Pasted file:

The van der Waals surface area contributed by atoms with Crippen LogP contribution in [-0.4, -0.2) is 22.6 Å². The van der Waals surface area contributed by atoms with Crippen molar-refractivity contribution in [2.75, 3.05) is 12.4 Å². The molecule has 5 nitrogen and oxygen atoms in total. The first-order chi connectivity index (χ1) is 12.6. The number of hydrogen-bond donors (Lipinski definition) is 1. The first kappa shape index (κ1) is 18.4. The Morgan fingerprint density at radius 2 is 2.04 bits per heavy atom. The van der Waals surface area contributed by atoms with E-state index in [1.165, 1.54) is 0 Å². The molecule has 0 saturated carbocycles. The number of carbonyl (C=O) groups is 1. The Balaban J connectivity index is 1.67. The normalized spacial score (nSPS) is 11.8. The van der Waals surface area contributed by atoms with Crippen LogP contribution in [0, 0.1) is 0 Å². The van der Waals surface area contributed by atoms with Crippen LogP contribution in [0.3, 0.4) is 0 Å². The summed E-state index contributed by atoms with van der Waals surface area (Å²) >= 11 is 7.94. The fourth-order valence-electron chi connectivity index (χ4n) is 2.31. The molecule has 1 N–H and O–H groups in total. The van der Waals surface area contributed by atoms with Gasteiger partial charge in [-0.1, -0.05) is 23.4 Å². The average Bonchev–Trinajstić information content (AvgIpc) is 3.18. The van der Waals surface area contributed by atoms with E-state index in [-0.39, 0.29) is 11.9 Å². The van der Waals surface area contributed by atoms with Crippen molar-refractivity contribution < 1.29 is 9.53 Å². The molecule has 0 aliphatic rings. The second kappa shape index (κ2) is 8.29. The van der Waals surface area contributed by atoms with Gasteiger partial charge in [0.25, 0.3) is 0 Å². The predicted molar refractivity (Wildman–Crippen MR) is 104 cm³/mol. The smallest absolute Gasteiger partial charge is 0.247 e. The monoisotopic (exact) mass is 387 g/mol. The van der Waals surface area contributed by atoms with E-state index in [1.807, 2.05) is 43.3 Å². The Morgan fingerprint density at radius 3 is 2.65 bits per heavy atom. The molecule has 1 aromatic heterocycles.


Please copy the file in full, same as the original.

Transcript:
The van der Waals surface area contributed by atoms with Crippen LogP contribution in [-0.4, -0.2) is 22.6 Å². The van der Waals surface area contributed by atoms with Crippen molar-refractivity contribution in [2.75, 3.05) is 12.4 Å². The molecule has 5 nitrogen and oxygen atoms in total. The first-order chi connectivity index (χ1) is 12.6. The number of hydrogen-bond donors (Lipinski definition) is 1. The first kappa shape index (κ1) is 18.4. The Morgan fingerprint density at radius 2 is 2.04 bits per heavy atom. The van der Waals surface area contributed by atoms with E-state index in [1.165, 1.54) is 0 Å². The molecule has 0 saturated carbocycles. The number of carbonyl (C=O) groups is 1. The Balaban J connectivity index is 1.67. The normalized spacial score (nSPS) is 11.8. The van der Waals surface area contributed by atoms with Crippen LogP contribution in [0, 0.1) is 0 Å². The van der Waals surface area contributed by atoms with Crippen LogP contribution in [0.3, 0.4) is 0 Å². The summed E-state index contributed by atoms with van der Waals surface area (Å²) >= 11 is 7.94. The fourth-order valence-electron chi connectivity index (χ4n) is 2.31. The molecule has 1 N–H and O–H groups in total. The van der Waals surface area contributed by atoms with Gasteiger partial charge in [-0.1, -0.05) is 23.4 Å². The average Bonchev–Trinajstić information content (AvgIpc) is 3.18. The van der Waals surface area contributed by atoms with E-state index in [-0.39, 0.29) is 11.9 Å². The van der Waals surface area contributed by atoms with Crippen molar-refractivity contribution < 1.29 is 9.53 Å². The molecule has 0 aliphatic rings. The second kappa shape index (κ2) is 8.29. The van der Waals surface area contributed by atoms with Gasteiger partial charge in [0.25, 0.3) is 0 Å². The predicted molar refractivity (Wildman–Crippen MR) is 104 cm³/mol. The smallest absolute Gasteiger partial charge is 0.247 e. The monoisotopic (exact) mass is 387 g/mol. The van der Waals surface area contributed by atoms with E-state index in [1.807, 2.05) is 43.3 Å². The Morgan fingerprint density at radius 3 is 2.65 bits per heavy atom. The molecule has 1 aromatic heterocycles.